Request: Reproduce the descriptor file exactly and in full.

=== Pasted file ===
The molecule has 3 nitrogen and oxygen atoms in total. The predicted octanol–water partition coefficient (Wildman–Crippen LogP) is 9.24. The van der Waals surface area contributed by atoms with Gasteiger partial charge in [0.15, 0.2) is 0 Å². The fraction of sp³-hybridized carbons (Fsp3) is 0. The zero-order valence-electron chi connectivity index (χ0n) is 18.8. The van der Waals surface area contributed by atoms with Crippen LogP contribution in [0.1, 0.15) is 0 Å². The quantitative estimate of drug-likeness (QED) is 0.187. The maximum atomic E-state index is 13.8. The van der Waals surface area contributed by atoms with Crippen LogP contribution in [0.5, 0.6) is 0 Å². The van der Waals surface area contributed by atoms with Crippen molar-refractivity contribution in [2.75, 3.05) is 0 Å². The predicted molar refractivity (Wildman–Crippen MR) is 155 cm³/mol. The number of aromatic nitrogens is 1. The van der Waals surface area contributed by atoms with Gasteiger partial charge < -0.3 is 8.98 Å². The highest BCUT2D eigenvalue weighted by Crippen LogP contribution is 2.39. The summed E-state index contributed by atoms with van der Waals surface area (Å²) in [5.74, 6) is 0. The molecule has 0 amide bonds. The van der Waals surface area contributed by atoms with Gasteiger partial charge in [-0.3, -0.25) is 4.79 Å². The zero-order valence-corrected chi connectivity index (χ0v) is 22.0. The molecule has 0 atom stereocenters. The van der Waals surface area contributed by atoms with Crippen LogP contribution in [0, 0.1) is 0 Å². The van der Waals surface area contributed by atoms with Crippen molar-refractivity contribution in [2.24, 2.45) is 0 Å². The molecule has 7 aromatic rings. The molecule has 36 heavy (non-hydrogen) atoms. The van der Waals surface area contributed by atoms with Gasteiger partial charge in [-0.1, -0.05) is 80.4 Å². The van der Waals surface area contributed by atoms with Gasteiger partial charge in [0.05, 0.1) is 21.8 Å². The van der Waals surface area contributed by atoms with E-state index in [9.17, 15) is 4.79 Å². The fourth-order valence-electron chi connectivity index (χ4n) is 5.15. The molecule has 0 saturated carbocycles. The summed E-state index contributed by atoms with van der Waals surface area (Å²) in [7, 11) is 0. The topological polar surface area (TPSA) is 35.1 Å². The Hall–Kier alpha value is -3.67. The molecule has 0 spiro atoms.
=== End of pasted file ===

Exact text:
The molecule has 3 nitrogen and oxygen atoms in total. The predicted octanol–water partition coefficient (Wildman–Crippen LogP) is 9.24. The van der Waals surface area contributed by atoms with Gasteiger partial charge in [0.15, 0.2) is 0 Å². The fraction of sp³-hybridized carbons (Fsp3) is 0. The zero-order valence-electron chi connectivity index (χ0n) is 18.8. The van der Waals surface area contributed by atoms with Crippen LogP contribution in [0.1, 0.15) is 0 Å². The quantitative estimate of drug-likeness (QED) is 0.187. The maximum atomic E-state index is 13.8. The van der Waals surface area contributed by atoms with Crippen LogP contribution in [0.5, 0.6) is 0 Å². The van der Waals surface area contributed by atoms with Crippen molar-refractivity contribution in [2.75, 3.05) is 0 Å². The predicted molar refractivity (Wildman–Crippen MR) is 155 cm³/mol. The number of aromatic nitrogens is 1. The van der Waals surface area contributed by atoms with Gasteiger partial charge < -0.3 is 8.98 Å². The highest BCUT2D eigenvalue weighted by Crippen LogP contribution is 2.39. The summed E-state index contributed by atoms with van der Waals surface area (Å²) in [5.74, 6) is 0. The molecule has 0 amide bonds. The van der Waals surface area contributed by atoms with Gasteiger partial charge in [-0.3, -0.25) is 4.79 Å². The zero-order valence-corrected chi connectivity index (χ0v) is 22.0. The molecule has 0 atom stereocenters. The van der Waals surface area contributed by atoms with Crippen LogP contribution in [0, 0.1) is 0 Å². The van der Waals surface area contributed by atoms with Crippen molar-refractivity contribution in [2.24, 2.45) is 0 Å². The molecule has 7 aromatic rings. The molecule has 36 heavy (non-hydrogen) atoms. The van der Waals surface area contributed by atoms with Gasteiger partial charge in [-0.1, -0.05) is 80.4 Å². The van der Waals surface area contributed by atoms with Gasteiger partial charge in [0.05, 0.1) is 21.8 Å². The van der Waals surface area contributed by atoms with E-state index in [9.17, 15) is 4.79 Å². The fourth-order valence-electron chi connectivity index (χ4n) is 5.15. The molecule has 0 saturated carbocycles. The summed E-state index contributed by atoms with van der Waals surface area (Å²) in [7, 11) is 0. The topological polar surface area (TPSA) is 35.1 Å². The Hall–Kier alpha value is -3.67. The molecule has 0 spiro atoms.